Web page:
The current state of the media business was roughly predicted fifteen years ago by a Harvard Business School professor Clayton Christensen. In an article entitled “Disruptive Technologies: Catching the Wave,” Christensen described how small companies, even those with laughably bad products, were able to take over key markets by gaining small footholds then growing faster than the established players could respond.
Using examples from the steam shovel and hard-drive business, Christensen identified two kinds of forces that upend the existing order. “Low-end disruption” describes what happens when the big players get attacked from the fringes and “new market disruption” describes what happens when customers find a cheaper or better product that fills the same need.
Mainstream Media in Crisis
Mainstream media once thrived by controlling the intersection of audience, talent and advertising, but all three areas are now under attack: Audiences are surrounded by new attractive distractions; Google, Craigslist and others are reaping ad revenue dollars; and brand-name talent is abandoning old media for new kinds of digital-only ventures.
Troubled media companies have responded to change much like troubled excavator companies: they cut costs, heap scorn on their new competitors, and fiddle away with half-measures while the newbies grow and thrive.
So what do you do when your investment in printing plants and television studios becomes a liability rather than an asset? When Twitter and teen bloggers are breaking national stories? When anyone can shoot a commercial like this using a $500 camera?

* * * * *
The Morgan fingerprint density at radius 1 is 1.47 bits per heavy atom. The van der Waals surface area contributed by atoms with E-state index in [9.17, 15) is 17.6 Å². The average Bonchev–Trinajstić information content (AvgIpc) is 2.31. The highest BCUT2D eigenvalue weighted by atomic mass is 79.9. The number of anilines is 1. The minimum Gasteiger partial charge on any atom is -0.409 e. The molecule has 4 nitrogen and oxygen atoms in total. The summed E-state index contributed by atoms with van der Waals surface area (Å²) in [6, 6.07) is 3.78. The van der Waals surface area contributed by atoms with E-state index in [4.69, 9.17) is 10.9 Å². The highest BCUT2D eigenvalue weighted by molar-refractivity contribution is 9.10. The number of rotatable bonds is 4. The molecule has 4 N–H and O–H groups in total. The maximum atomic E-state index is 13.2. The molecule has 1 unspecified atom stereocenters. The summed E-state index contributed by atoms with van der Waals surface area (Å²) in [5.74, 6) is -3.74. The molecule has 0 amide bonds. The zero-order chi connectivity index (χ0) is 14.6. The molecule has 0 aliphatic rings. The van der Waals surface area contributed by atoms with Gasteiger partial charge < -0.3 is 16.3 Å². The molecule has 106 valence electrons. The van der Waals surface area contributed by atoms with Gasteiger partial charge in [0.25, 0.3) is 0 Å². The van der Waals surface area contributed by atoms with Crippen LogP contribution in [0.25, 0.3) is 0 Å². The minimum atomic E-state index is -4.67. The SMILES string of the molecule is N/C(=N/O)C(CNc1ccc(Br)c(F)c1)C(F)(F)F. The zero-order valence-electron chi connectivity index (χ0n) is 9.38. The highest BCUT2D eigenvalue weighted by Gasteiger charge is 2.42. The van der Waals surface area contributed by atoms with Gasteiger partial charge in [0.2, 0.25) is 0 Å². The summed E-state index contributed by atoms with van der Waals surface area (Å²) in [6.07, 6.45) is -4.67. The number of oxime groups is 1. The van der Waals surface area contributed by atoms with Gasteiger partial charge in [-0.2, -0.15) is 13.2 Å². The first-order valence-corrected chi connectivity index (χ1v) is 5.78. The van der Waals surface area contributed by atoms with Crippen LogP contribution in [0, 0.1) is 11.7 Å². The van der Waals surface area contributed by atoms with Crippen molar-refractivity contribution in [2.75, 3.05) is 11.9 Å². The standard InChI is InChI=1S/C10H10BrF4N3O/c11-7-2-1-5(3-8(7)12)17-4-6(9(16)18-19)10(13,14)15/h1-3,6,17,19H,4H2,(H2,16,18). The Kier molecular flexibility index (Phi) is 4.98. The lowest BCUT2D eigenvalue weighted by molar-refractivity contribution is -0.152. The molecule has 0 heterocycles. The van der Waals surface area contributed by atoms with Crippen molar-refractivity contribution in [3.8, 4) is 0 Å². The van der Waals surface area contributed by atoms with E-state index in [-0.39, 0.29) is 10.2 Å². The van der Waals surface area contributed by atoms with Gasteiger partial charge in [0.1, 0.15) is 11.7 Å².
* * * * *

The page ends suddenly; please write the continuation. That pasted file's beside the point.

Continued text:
How to Win: Sustaining Innovation, Acquisition, and Counter-Disruption
Christensen says that there are three ways to fight disruptive innovation: sustaining innovation, acquisition, and counter-disruption.
A key to survival is understanding the difference between sustaining and disruptive innovation. Desktop publishing, for example, was a huge technological advance, but was easily adopted by mainstream publishers. “Me-too” blogs and corporate social media accounts are also innovative but don’t disturb the status quo. Christensen says that established players must take full advantage of technological change just to remain in the game.
For mainstream businesses, it may be easiest to simply acquire new players before they become a serious threat. Conde Nast’s acquisition of Reddit, and HBO’s purchase of gaming studio Turbine are hedges of this sort. The purchases don’t necessarily protect Wired Magazine or Game of Thrones, but they position the parent companies for what may come.
The strategy with the greatest long-term benefit is to fight disruption head-on, even when cannibalizes the existing business. Apple stays ahead of its competitors (for now) by continually introducing new product lines even when they undermine existing businesses. The iPhone destroyed a profitable iPod business and the iPad is rapidly undercutting the Mac laptop line. But Apple thrives while the personal computer industry languishes and other smartphone manufacturers stumble.
In any case, mainstream media execs need to stop thinking of digital as a brand extension or a new advertising channel and start thinking of it as the last lifeboat.